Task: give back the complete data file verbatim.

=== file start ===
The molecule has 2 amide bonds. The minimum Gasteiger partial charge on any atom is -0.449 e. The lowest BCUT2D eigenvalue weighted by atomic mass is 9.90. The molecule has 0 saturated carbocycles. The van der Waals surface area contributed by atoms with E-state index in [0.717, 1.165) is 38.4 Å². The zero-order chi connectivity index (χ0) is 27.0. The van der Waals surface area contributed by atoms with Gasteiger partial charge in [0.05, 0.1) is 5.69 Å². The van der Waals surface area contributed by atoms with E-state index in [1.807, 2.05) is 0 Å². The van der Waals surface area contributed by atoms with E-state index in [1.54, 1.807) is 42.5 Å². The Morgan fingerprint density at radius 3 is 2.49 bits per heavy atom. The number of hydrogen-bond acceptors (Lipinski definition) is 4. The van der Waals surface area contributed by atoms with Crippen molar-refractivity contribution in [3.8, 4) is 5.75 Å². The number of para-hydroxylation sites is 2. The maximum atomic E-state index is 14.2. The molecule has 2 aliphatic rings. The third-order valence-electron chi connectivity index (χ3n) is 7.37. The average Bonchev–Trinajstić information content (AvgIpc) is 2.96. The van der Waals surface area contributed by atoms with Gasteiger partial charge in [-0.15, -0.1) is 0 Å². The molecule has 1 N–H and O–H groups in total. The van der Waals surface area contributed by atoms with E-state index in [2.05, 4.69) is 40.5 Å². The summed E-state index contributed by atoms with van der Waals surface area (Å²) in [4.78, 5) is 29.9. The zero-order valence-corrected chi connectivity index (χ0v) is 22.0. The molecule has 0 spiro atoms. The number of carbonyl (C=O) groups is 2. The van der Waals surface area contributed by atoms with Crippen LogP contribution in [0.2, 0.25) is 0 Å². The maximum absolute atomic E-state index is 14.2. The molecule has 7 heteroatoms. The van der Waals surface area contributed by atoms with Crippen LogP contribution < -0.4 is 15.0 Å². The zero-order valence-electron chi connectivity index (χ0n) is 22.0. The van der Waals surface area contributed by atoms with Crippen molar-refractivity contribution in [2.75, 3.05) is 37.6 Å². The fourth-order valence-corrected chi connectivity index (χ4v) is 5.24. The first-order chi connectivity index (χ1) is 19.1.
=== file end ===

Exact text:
The molecule has 2 amide bonds. The minimum Gasteiger partial charge on any atom is -0.449 e. The lowest BCUT2D eigenvalue weighted by atomic mass is 9.90. The molecule has 0 saturated carbocycles. The van der Waals surface area contributed by atoms with E-state index in [0.717, 1.165) is 38.4 Å². The zero-order chi connectivity index (χ0) is 27.0. The van der Waals surface area contributed by atoms with Gasteiger partial charge in [0.05, 0.1) is 5.69 Å². The van der Waals surface area contributed by atoms with E-state index in [1.807, 2.05) is 0 Å². The van der Waals surface area contributed by atoms with E-state index in [1.54, 1.807) is 42.5 Å². The Morgan fingerprint density at radius 3 is 2.49 bits per heavy atom. The number of hydrogen-bond acceptors (Lipinski definition) is 4. The van der Waals surface area contributed by atoms with Crippen molar-refractivity contribution in [3.8, 4) is 5.75 Å². The number of para-hydroxylation sites is 2. The maximum atomic E-state index is 14.2. The molecule has 2 aliphatic rings. The third-order valence-electron chi connectivity index (χ3n) is 7.37. The average Bonchev–Trinajstić information content (AvgIpc) is 2.96. The van der Waals surface area contributed by atoms with Gasteiger partial charge in [-0.15, -0.1) is 0 Å². The molecule has 1 N–H and O–H groups in total. The van der Waals surface area contributed by atoms with E-state index in [2.05, 4.69) is 40.5 Å². The summed E-state index contributed by atoms with van der Waals surface area (Å²) in [4.78, 5) is 29.9. The zero-order valence-corrected chi connectivity index (χ0v) is 22.0. The molecule has 0 spiro atoms. The number of carbonyl (C=O) groups is 2. The van der Waals surface area contributed by atoms with Crippen LogP contribution in [0.2, 0.25) is 0 Å². The maximum absolute atomic E-state index is 14.2. The molecule has 7 heteroatoms. The van der Waals surface area contributed by atoms with Crippen LogP contribution < -0.4 is 15.0 Å². The zero-order valence-electron chi connectivity index (χ0n) is 22.0. The van der Waals surface area contributed by atoms with Crippen molar-refractivity contribution in [2.75, 3.05) is 37.6 Å². The fourth-order valence-corrected chi connectivity index (χ4v) is 5.24. The first-order chi connectivity index (χ1) is 19.1.